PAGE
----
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Canada Dashboard Digest | Notes from the IAPP Canada Managing Director, Sept. 25, 2020 Related reading: Privacy inspection tool finds ad trackers on sensitive nonprofit websites




In my hometown of Ottawa, COVID-19 cases are on a dramatic and nerve-racking rise. It is causing a fair amount of anxiety in the city. Most people figure it’s just a matter of time before schools close and we return to homeschooling, with restaurants locking up and gyms shutting their doors again.

I really hope it doesn’t result in a large-scale shutdown again, but it seems like the pandemic is all people are thinking about these days.

Case in point is the message delivered by the Trudeau government in the Speech from the Throne on Wednesday. There was very little of substance in those messages beyond the fact that the government seems pretty focused on dealing with the pandemic — and maybe only the pandemic. Oh, and regulating the internet ... that little thing. 

This all has me concerned as a privacy professional hoping our laws get the political attention they sorely need. Might the federal government put all its plans to modernize our privacy laws on hold while it deals with COVID-19 almost exclusively? I hope not, but I’m also not going to hold my breath.

At least it seems like the privacy agenda will be advanced in a few provinces over the next few months. Of course, there’s the aggressive proposal put forward by Quebec, and the consultations in Ontario are quickly nearing their end for private sector privacy law.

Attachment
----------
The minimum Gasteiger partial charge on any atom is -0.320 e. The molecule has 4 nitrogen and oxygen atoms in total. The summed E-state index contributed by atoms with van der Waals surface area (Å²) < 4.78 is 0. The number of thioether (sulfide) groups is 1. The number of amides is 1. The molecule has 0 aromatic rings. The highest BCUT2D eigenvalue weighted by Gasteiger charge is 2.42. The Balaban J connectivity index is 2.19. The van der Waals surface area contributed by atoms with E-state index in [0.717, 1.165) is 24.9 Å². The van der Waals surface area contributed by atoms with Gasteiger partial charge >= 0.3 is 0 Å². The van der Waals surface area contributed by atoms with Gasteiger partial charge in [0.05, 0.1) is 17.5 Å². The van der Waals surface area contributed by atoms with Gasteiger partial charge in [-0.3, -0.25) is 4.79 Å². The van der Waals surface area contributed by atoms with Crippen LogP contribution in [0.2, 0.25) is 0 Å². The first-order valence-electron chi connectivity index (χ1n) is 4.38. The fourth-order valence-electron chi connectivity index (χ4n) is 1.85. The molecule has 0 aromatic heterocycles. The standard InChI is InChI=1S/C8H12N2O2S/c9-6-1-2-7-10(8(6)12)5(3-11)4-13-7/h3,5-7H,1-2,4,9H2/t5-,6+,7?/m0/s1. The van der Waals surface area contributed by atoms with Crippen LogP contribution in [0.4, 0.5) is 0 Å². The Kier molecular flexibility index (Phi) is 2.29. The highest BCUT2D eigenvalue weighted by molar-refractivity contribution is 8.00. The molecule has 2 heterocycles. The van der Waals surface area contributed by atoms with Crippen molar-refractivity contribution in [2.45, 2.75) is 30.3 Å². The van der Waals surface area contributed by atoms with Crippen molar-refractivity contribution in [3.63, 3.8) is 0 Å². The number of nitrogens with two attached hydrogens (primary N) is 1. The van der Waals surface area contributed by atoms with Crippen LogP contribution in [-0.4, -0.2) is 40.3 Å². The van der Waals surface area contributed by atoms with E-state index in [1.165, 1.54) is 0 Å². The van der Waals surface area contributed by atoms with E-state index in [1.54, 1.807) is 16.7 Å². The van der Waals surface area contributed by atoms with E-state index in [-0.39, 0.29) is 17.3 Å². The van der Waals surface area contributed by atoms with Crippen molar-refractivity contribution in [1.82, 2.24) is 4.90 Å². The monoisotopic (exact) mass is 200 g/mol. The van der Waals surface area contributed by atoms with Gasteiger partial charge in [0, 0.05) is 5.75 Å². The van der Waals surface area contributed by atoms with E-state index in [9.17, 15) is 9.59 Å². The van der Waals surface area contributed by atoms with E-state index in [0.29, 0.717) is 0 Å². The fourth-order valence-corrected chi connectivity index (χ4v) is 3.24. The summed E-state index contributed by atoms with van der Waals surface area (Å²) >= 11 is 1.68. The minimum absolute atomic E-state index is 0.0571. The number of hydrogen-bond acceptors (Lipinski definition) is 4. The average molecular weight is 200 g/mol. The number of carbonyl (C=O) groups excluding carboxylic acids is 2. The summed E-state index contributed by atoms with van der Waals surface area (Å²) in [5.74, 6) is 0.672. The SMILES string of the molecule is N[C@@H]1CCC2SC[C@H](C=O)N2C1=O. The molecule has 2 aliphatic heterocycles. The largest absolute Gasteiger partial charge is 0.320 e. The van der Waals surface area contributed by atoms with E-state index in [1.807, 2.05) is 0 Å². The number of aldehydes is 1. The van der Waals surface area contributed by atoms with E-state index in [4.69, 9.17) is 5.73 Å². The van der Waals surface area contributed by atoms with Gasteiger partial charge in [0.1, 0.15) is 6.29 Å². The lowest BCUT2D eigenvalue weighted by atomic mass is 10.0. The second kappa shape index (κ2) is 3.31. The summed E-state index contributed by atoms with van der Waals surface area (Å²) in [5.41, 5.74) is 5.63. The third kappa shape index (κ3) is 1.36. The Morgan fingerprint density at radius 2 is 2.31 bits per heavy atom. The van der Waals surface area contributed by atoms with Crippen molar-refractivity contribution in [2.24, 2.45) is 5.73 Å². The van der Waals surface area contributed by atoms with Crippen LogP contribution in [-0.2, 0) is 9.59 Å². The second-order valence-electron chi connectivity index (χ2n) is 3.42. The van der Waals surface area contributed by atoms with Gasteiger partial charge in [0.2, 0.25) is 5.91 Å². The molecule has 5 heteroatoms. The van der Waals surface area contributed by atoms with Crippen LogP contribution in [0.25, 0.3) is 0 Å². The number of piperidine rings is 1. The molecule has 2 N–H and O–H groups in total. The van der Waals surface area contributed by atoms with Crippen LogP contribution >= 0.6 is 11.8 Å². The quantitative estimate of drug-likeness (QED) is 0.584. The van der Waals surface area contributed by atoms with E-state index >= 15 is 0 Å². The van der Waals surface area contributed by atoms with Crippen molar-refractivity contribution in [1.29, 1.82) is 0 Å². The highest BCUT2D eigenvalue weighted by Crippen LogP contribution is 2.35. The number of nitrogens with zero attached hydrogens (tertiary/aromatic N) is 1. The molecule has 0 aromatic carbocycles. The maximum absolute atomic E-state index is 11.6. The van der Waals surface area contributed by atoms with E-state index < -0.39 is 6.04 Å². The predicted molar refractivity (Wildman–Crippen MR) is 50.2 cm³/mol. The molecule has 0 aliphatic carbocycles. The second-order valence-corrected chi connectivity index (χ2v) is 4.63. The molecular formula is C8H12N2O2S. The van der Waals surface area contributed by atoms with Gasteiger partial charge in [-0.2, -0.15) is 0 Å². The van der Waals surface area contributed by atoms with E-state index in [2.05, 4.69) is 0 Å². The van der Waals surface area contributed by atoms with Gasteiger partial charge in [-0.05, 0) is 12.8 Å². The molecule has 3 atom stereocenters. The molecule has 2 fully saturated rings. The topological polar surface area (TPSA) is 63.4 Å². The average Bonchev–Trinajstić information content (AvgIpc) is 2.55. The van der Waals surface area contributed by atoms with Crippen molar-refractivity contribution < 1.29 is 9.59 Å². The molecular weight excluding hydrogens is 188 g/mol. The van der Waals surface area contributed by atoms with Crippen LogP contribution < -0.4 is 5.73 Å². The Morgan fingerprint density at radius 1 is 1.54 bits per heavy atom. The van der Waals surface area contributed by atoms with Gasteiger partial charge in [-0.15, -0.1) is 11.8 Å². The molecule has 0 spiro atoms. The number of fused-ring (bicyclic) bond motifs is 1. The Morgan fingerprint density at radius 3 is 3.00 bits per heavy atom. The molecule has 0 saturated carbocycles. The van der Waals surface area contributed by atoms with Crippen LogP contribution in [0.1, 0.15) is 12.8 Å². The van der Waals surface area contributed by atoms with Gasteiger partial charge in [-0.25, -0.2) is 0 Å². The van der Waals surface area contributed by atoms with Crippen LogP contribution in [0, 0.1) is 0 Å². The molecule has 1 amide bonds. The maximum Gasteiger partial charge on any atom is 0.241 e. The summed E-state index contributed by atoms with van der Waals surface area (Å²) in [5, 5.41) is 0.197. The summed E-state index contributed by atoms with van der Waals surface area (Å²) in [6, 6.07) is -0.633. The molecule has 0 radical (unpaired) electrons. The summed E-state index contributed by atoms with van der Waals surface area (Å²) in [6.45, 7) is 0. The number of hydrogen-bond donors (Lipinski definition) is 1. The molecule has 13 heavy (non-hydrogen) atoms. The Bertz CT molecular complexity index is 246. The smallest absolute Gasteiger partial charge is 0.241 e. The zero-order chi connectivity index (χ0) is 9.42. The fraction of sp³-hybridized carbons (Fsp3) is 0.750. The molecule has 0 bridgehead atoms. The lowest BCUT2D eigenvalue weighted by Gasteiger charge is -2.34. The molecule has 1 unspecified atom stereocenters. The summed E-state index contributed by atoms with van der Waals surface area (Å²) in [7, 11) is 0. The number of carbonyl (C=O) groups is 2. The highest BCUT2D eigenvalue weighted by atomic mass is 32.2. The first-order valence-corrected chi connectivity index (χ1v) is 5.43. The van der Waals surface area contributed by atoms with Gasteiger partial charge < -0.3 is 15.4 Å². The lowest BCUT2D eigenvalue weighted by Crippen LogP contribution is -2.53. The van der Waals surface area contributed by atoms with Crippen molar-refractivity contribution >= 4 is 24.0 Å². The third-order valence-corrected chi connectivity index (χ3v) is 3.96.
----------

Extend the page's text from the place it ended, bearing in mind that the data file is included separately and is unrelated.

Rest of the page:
Around the world, politicians have shown they can walk and chew gum at the same time. They’ve been able to juggle privacy advancements all the while dealing with pandemic-related issues. Brazil has a new law, Washington state has introduced some ideas and even the American federal politicians have begun debating a national privacy law.

So, if the provinces can advance the needle, and if other jurisdictions can do it as well, let’s hope the Trudeau government will continue down the path of the mandate letters it sent out to its ministers way back prior to lockdown. After all, it may be a new Parliament, but it’s not a new government. Now is not the time to let the rot of stale privacy laws linger. Some political juggling is a must. As the Throne Speech suggested, the situation has revealed certain cracks in our society. I would argue those cracks are showing — big time — in the laws in place to protect people. This government said it wants to leverage this opportunity to come back better. There are many things to improve — I get it. But modern laws are part of the equation. They should be included in this notion of “better.” 


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